- Family Law
- Lawyers & Staff
- Cases & Articles
- Contact Us
Since March 2009 property division between parties to a de facto relationship has been dealt with by the Family Court of Australia and the Federal Circuit Court of Australia. This also applies to same sex relationships.
The Family Law Act 1975 has jurisdiction to make Orders for adjustment of property and property division and spousal maintenance when there is a de facto relationship. The Act defines a de facto relationship as one where:-
There will only be a de facto relationship if the parties live together on a genuine domestic basis.
From time to time factual issues arise as to what “living together” means. In some cases, the parties to what is said to be the de facto relationship will each have their own home but spend time in the home of the other. The issues in relation to the length of time spent in the respective households and the nature of the relationship including whether or not it is a sexual relationship are examined by the Court.
A de facto relationship must be of two (2) years duration and must take place within one of the States of Australia. In considering whether or not a de facto relationship exists, the Court will look at the nature of the relationship and give regard to whether or not there is a child of the relationship and whether or not there has been substantial financial contribution by one party to the relationship to the acquisition, maintenance and improvement of property.
The situation is not always clear.
The Federal Circuit Court of Australia in the recent case of Newland and Rankin declined to make an Order dividing property. In that case the Applicant male asserted that he had been in a de facto relationship with the Respondent female for a period of seven years. The Respondent said that they were friends who enjoyed a casual sexual relationship for five years. In that case the Respondent lived with her former husband and children for two of those years.
The Court examined the circumstances of the relationship and the Court found that the only evidence supporting the proposition that there was a de facto relationship was the fact that the Applicant nominated the Respondent as the beneficiary of his superannuation fund.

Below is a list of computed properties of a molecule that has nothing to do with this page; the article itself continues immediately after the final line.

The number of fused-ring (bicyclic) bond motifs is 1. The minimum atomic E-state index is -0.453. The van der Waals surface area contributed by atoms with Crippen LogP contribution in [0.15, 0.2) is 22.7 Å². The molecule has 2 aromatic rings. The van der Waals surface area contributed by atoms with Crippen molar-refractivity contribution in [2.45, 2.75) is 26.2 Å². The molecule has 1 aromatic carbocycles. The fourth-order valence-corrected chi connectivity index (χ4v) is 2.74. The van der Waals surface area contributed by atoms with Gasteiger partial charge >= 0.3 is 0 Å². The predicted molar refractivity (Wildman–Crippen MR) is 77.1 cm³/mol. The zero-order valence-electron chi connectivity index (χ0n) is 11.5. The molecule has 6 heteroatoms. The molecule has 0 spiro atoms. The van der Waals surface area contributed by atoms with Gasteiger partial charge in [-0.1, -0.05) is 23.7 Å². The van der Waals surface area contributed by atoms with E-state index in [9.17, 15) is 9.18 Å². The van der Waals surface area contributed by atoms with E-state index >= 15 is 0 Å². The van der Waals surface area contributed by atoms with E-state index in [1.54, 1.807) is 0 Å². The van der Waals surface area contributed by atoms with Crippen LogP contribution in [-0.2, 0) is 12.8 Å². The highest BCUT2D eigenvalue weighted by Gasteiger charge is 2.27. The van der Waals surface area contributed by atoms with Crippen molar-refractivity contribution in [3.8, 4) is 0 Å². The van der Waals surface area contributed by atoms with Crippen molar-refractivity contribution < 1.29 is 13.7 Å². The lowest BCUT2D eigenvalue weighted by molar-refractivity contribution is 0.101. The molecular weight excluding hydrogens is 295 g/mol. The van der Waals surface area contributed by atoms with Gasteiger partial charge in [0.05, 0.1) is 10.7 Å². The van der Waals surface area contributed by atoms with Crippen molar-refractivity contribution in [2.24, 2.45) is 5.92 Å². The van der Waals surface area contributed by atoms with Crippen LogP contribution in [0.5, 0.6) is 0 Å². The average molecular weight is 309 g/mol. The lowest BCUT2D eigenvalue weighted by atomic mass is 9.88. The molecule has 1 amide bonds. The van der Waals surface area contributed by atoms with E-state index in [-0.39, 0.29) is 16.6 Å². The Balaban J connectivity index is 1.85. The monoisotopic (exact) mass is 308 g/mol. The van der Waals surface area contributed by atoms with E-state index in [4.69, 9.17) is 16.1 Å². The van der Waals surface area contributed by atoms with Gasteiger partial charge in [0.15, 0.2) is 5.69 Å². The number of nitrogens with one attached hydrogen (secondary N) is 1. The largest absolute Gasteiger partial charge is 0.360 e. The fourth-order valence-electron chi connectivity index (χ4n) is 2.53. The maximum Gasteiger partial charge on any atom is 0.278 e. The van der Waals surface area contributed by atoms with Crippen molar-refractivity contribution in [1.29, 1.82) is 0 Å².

The Court found that they had kept their finances separate but that the Applicant had made no contribution to the Respondent’s accounts. The Court found that the parties had kept their assets separately and that for the whole of the relationship where the parties did live under the same roof, the Applicant paid no rent.
In all the circumstances the Court declined to find that there was a de facto relationship and did not make any Order for property division or spousal maintenance. Each matter will need to be examined and addressed on its own merits and individual facts.
Watson & Watson regularly conduct de facto property settlements for Applicant’s and Respondent’s and provide up to date advice in relation to the procedure for obtaining property division and the likely outcomes of that division.
If you are in such a relationship and have any concerns or queries in relation to what defines a de facto relationship please do not hesitate to contact Richard Watson our family law solicitor or his assistance Shereen Da Gloria to discuss your concerns.
This is only a preliminary view and is not to be taken as legal advice without first contacting Watson & Watson Solicitors on 02 9221 6011.
Personal Experienced Professional Affordable
Phone 02 9221 6011Send us your enquiry